Keep a water bottle or refillable flask with you at all times
This is something I tried recently which worked well for me. I started buying a 12-pack carton and taking two 600-ml refrigerated bottles of mineral water to work every day. This way I’m constantly reminded to drink whenever I see the bottle on my work desk. If your job is outdoors, consider investing in a flask that keeps liquids cold, especially during the summer. You could also buy smaller or larger bottles at any grocery store or vending machine and use them as you go along.
Check the colour of your urine
Sounds gross? It only takes a second. You want your urine to be colorless or light yellow and have no smell. Darker urine that has a strong odor is more concentrated and may indicate dehydration, which means water loss exceeds water intake.
Use an app to keep track of your daily water intake
There are many free apps (e.g. Vesi) that you can install on your smartphone to find out how much water you’re drinking per day. This is especially useful if you feel you do not drink enough water and want to increase your water intake.
Watch your sodium (salt) intake
According to the Dietary Guidelines for Americans (2010), we should limit daily sodium intake to less than 2,300 mg per day. Yet, most of us consume more sodium than we actually need. Too much sodium in your diet may raise your blood pressure, so you should limit foods that contain high levels of sodium.
High blood pressure or hypertension is sometimes referred to as a “silent killer.” This is because a person may not experience any symptoms until it is too late. That is, when it causes a heart attack, stroke, or damage the kidney’s delicate filters and blood vessels. This usually happens in the presence of other problems, such as high cholesterol levels and diabetes. It is not a condition to be taken lightly.
I recall when I was on dialysis, the doctors would not discharge me from hospital because my blood pressure was uncontrollably high and six medications would not keep it at a normal level (120/80). I couldn’t comprehend being hospitalized just for that, but it’s actually quite dangerous if left untreated.
Cut back on sodium sources
The easiest way to do so as a start is to reduce consumption of canned and processed foods, fast foods, and salt-laden condiments such as ketchup and mustard.
Use less salt when cooking for your family and get them used to enjoying healthy food without extra salt from the beginning.
Do not ignore nature’s call
Your bladder stores urine and has a capacity of 400-600ml. Once it’s full, a signal is sent to your brain telling you to find the nearest restroom.
Ignoring this message can lead to two main problems: over time, your bladder starts to lose the ability to tell you that you need to go. Also, urine that is stored in the bladder for a long time becomes breeding ground for bacteria, putting you at risk for infections which may reach the kidneys and cause damage.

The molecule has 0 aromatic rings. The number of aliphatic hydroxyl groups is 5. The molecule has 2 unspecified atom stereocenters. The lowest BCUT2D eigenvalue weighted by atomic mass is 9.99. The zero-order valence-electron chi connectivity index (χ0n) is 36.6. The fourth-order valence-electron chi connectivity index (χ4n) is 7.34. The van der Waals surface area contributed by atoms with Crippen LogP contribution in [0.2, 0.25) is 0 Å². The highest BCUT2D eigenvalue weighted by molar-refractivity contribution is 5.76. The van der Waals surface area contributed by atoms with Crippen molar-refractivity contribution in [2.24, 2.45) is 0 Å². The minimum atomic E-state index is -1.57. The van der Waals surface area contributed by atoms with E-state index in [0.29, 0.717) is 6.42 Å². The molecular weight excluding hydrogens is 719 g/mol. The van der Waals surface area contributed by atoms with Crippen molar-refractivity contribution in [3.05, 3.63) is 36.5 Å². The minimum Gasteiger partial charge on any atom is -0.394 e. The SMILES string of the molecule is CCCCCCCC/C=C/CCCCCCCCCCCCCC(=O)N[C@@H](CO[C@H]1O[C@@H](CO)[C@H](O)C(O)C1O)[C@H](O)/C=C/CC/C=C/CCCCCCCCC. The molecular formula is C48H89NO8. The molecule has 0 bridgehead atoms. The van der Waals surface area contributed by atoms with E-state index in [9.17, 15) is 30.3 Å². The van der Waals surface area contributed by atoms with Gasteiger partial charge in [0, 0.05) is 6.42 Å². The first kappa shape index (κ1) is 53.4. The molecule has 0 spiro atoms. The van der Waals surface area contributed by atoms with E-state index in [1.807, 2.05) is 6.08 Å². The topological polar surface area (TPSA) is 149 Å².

Keep chronic conditions under control
The two most common causes of kidney failure are diabetes and hypertension (high blood pressure). Do not take these chronic conditions lightly.
- If you have diabetes, monitor your blood sugar level closely to keep it under control.
- If you have high blood pressure, make sure you check your blood pressure regularly, whether at home, at the pharmacy or at your local clinic. Make sure you take your blood pressure medication as instructed. Only taking the pill when you have a headache is not okay!
- If you have a family history of kidney-related disease, follow these tips strictly and get tested regularly. Our kidneys are resilient and won’t start complaining until some damage has occurred.
Go easy on over-the-counter (OTC) medications
Certain drugs are classified as potentially nephrotoxic, meaning their continued and excessive use can poison the kidneys. These include painkillers such as ibuprofen. Therefore, it is important not to abuse such medications unnecessarily or without a doctor’s supervision.
Let’s put this all together
Even the slightest damage to your kidneys can turn your life and consequent productivity levels upside down. At the beginning, simply waking up every morning with puffy eyes and swollen ankles ruined my mood. When the anemia kicked in, I started needing weekly injections. Then when my kidneys shut down, I suffered shortness of breath. After dialysis, on most days I couldn’t drive myself home and when I did I dove straight into bed. I only started feeling normal again when I received a working kidney. Nothing works as good as the perfect organs Allah has bestowed us with, not even modern-day dialysis techniques.
It’s easy to take what we have for granted, especially our organs, which work around-the-clock from when we are born, behind the scenes, with zero effort from our end. The above were some tips from my personal experience to help you look after your kidneys. So, let’s do what little we need to in an effort to thank Allah for the blessing of good health: the cornerstone of our daily productivity!